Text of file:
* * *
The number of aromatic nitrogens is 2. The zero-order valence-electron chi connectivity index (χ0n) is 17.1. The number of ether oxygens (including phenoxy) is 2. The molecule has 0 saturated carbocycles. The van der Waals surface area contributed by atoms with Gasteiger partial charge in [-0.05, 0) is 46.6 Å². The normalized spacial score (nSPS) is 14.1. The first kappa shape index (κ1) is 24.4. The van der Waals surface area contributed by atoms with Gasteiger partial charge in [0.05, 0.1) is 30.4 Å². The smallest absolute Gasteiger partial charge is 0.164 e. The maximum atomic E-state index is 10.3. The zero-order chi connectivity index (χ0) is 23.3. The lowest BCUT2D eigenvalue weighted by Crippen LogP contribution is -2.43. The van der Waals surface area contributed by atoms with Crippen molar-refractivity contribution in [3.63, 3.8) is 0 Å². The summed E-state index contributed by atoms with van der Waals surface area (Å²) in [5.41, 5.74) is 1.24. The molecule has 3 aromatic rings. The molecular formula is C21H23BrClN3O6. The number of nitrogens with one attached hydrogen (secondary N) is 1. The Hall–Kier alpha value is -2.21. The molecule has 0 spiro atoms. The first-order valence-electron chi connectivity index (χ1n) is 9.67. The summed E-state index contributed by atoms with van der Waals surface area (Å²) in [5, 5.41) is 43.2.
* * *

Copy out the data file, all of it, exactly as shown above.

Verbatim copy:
The number of aromatic nitrogens is 2. The zero-order valence-electron chi connectivity index (χ0n) is 17.1. The number of ether oxygens (including phenoxy) is 2. The molecule has 0 saturated carbocycles. The van der Waals surface area contributed by atoms with Gasteiger partial charge in [-0.05, 0) is 46.6 Å². The normalized spacial score (nSPS) is 14.1. The first kappa shape index (κ1) is 24.4. The van der Waals surface area contributed by atoms with Gasteiger partial charge in [0.05, 0.1) is 30.4 Å². The smallest absolute Gasteiger partial charge is 0.164 e. The maximum atomic E-state index is 10.3. The zero-order chi connectivity index (χ0) is 23.3. The lowest BCUT2D eigenvalue weighted by Crippen LogP contribution is -2.43. The van der Waals surface area contributed by atoms with Crippen molar-refractivity contribution in [3.63, 3.8) is 0 Å². The summed E-state index contributed by atoms with van der Waals surface area (Å²) in [5.41, 5.74) is 1.24. The molecule has 3 aromatic rings. The molecular formula is C21H23BrClN3O6. The number of nitrogens with one attached hydrogen (secondary N) is 1. The Hall–Kier alpha value is -2.21. The molecule has 0 spiro atoms. The first-order valence-electron chi connectivity index (χ1n) is 9.67. The summed E-state index contributed by atoms with van der Waals surface area (Å²) in [5, 5.41) is 43.2.